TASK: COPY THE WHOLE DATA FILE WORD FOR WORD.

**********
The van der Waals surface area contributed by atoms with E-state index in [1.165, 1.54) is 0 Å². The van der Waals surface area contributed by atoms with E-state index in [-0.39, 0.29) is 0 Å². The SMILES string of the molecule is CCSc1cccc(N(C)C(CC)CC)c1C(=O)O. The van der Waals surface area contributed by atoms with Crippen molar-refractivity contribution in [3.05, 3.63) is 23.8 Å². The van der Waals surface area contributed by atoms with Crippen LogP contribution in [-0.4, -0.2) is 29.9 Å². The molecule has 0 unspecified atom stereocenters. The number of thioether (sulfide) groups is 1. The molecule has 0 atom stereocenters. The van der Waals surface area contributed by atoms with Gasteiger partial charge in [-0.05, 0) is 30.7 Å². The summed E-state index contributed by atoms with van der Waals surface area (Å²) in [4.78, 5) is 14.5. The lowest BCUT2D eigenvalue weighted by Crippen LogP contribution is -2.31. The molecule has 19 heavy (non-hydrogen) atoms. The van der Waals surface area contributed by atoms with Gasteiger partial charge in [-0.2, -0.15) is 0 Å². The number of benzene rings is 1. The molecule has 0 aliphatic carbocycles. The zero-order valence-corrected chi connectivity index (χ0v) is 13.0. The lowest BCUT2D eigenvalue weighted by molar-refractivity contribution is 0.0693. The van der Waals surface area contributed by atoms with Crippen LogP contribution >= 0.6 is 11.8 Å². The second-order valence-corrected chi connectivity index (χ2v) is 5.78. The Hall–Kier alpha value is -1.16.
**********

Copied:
The van der Waals surface area contributed by atoms with E-state index in [1.165, 1.54) is 0 Å². The van der Waals surface area contributed by atoms with E-state index in [-0.39, 0.29) is 0 Å². The SMILES string of the molecule is CCSc1cccc(N(C)C(CC)CC)c1C(=O)O. The van der Waals surface area contributed by atoms with Crippen molar-refractivity contribution in [3.05, 3.63) is 23.8 Å². The van der Waals surface area contributed by atoms with Crippen LogP contribution in [-0.4, -0.2) is 29.9 Å². The molecule has 0 unspecified atom stereocenters. The number of thioether (sulfide) groups is 1. The molecule has 0 atom stereocenters. The van der Waals surface area contributed by atoms with Gasteiger partial charge in [-0.05, 0) is 30.7 Å². The summed E-state index contributed by atoms with van der Waals surface area (Å²) in [4.78, 5) is 14.5. The lowest BCUT2D eigenvalue weighted by Crippen LogP contribution is -2.31. The molecule has 19 heavy (non-hydrogen) atoms. The van der Waals surface area contributed by atoms with Gasteiger partial charge in [-0.2, -0.15) is 0 Å². The number of benzene rings is 1. The molecule has 0 aliphatic carbocycles. The zero-order valence-corrected chi connectivity index (χ0v) is 13.0. The lowest BCUT2D eigenvalue weighted by molar-refractivity contribution is 0.0693. The van der Waals surface area contributed by atoms with Crippen LogP contribution >= 0.6 is 11.8 Å². The second-order valence-corrected chi connectivity index (χ2v) is 5.78. The Hall–Kier alpha value is -1.16.